Although one might be tempted to include Close Encounters of the Third Kind (1977) or E.T. the Extra-Terrestrial (1982) in any look at Spielberg’s take on science fiction, I find those films very much grounded in their own present-day. On the other hand, A.I. Artificial Intelligence (2001), Minority Report (2002), and War of the Worlds (2005) look ahead to an extremely grim future. Unfortunately, this future still seems to include The Gap, which you might think would give it more color, but alas no.
A.I. Artificial Intelligence (2001) is probably Spielberg’s most controversial film. People either seem to love it or hate it, especially the ending. I can understand this reaction because it is a curious amalgam of the original Kubrick project and Spielberg’s own sensibilities (except, apparently, the parts that people usually think are Spielberg’s were Kubrick’s and vice versa). I thought I would hate it, but actually I think it’s one of Spielberg’s best.
Like many science fiction stories, A.I. concerns itself with larger philosophical questions about what makes us human, here, the capacity to love and be loved, and the ability to dream. Kubrick’s original concept for the film, based on a story by Brian Aldiss, was a futuristic Pinocchio, where a robot-boy longs to become “real” so that he can gain the love of his human mother. I usually love a re-contextualized fairytale and think that this one works particularly well. The fairytale theme is set up from the beginning, as Monica and Henry walk along hospital corridors lined with paintings of well-known stories. Later, Monica reads aloud from Pinocchio and David goes on a quest to find the Blue Fairy from the tale.
But this is no happily-ever-after story. It is very creepy in the beginning: the story itself is chilling, as is Haley Joel Osment’s portrayal of David, and the jarring camera angles and ominous music only emphasize this aspect. So I was already quite disturbed when the bear came on the scene.
Oh, yeah, there’s a freak-ass robot bear in the movie. Think Teddy Ruxpin meets Talky Tina. At this point, I considered shutting the movie off completely. Luckily, I decided to stick with it and gradually I gained an enormous amount of sympathy for David, and even became extremely fond of Teddy, rooting for them to be reunited when they are separated. I didn’t quite get the point of Jude Law’s Gigolo Joe character, although I suppose every quest needs a sidekick and he certainly is entertaining.
About the ending: I found it exceptionally moving. And by moving, I mean I moved into a fetal position and began bawling like a baby. Both times.
I presume this ending seeks to get people thinking about the price one pays when one sacrifices the humanity of others to fulfill one’s own desires, or some other similar moral dilemma, but all I was thinking was WHERE IS THIS TECHNOLOGY?!? Because, having now lived on this earth longer without my mom than with her, there’s no question what I’d do.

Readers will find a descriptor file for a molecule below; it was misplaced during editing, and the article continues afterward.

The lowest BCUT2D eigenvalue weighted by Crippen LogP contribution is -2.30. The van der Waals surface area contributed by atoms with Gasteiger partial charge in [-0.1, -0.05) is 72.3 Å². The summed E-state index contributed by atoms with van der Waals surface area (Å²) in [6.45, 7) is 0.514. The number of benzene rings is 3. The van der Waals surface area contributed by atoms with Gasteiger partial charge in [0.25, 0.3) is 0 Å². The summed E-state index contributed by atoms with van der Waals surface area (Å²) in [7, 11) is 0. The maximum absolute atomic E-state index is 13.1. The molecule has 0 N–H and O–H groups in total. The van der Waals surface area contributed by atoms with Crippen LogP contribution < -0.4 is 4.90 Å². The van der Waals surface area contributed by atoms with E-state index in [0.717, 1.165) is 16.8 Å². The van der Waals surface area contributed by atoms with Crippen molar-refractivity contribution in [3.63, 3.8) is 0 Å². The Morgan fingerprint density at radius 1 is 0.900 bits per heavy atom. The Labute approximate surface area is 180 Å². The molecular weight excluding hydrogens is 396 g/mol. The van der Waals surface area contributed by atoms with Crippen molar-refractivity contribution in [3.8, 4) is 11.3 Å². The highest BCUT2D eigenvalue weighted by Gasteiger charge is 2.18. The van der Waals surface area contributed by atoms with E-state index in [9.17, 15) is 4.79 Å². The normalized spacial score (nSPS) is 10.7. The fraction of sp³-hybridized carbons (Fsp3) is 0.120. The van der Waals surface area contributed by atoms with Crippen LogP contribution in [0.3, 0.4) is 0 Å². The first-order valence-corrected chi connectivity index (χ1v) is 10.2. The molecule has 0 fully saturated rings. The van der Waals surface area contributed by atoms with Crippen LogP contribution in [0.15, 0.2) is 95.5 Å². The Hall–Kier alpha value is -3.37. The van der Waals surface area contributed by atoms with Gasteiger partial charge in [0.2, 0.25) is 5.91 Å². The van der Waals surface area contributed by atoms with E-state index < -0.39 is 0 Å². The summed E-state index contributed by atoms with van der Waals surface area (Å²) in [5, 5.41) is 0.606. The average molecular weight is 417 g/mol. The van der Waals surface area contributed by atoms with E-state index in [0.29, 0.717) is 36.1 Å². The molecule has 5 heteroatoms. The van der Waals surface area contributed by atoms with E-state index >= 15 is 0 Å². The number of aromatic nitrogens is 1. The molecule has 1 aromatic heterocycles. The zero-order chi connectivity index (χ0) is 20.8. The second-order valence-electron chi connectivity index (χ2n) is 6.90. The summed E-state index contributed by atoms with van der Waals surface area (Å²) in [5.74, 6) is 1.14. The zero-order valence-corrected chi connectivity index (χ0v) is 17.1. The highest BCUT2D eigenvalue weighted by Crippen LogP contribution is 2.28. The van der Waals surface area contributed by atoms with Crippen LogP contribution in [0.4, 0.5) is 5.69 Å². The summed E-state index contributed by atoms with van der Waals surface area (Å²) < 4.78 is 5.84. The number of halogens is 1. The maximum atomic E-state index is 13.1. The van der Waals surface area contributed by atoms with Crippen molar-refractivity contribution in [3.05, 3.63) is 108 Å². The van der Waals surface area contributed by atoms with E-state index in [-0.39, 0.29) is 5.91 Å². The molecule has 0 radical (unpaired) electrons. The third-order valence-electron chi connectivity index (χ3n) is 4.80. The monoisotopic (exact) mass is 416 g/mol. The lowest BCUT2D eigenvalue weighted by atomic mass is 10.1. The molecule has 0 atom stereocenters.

I guess some people see this resolution as a typical Spielberg happy ending, but I didn’t view it that way at all. It was so full of melancholy. And, in the end, I think that is why it is so effective. Love it or hate it, I can’t imagine not being affected by this work. It posits complex moral questions, provides compelling drama and tense action sequences, and has more incredible frames than you can count.
If A.I.’s big question centers on love, then Minority Report (2002) looks at the question of free will. If you can see the future, and you are committing murder in that future, what do you do? Can you change your fate simply by knowing it?
In other words, this is one of those plots where the more you think about space-time logistics, the more your head feels like it’s going to explode. Or maybe that’s because I had just recently watched La Jetée. Better to just sit back and enjoy the ride.
And it is quite a ride. I couldn’t really connect with this film and I think that had a lot to do with the digital production design and my lack of interest in the special effects. Plus, there was the whole thing with the eyeballs, which meant that it had a major squick factor for me. However, it is well-paced, with some interesting performances. There are a few killer shots, but nothing close to A.I. or some of Spielberg’s other films. However, like his more adventure-based stories, there was both a train and a sunset.
Train sighting: Tom Cruise in the metro when he first goes on the run.
Sunset shot: In the epilogue, with the pan out from the house.
If A.I. asks us to ponder love, and Minority Report to consider free will, War of the Worlds (2005) compels us to consider the vital question: “What would happen if aliens rode lightning down to earth and replaced Michael Bay with Steven Spielberg?”
Sadly, the answer to that question is nothing, you would still get the same crappy, nonsensical action movie. Probably the only redeeming thing about this movie is Tim Robbins portrayal of a crazy man. And surely one can get that elsewhere.
Train sighting: A runaway train on fire(!) in the Hudson Ferry sequence.
Sunset shot: The Arc de Triomphe in the “world” montage at the beginning.
I suppose it is only fitting that I end my Spielberg odyssey with War of the Worlds. Much like Tom Cruise in that film, I may be bruised and battered, but I live to fight another day.
For the complete Spielberg filmography and links to other posts in this series, click here.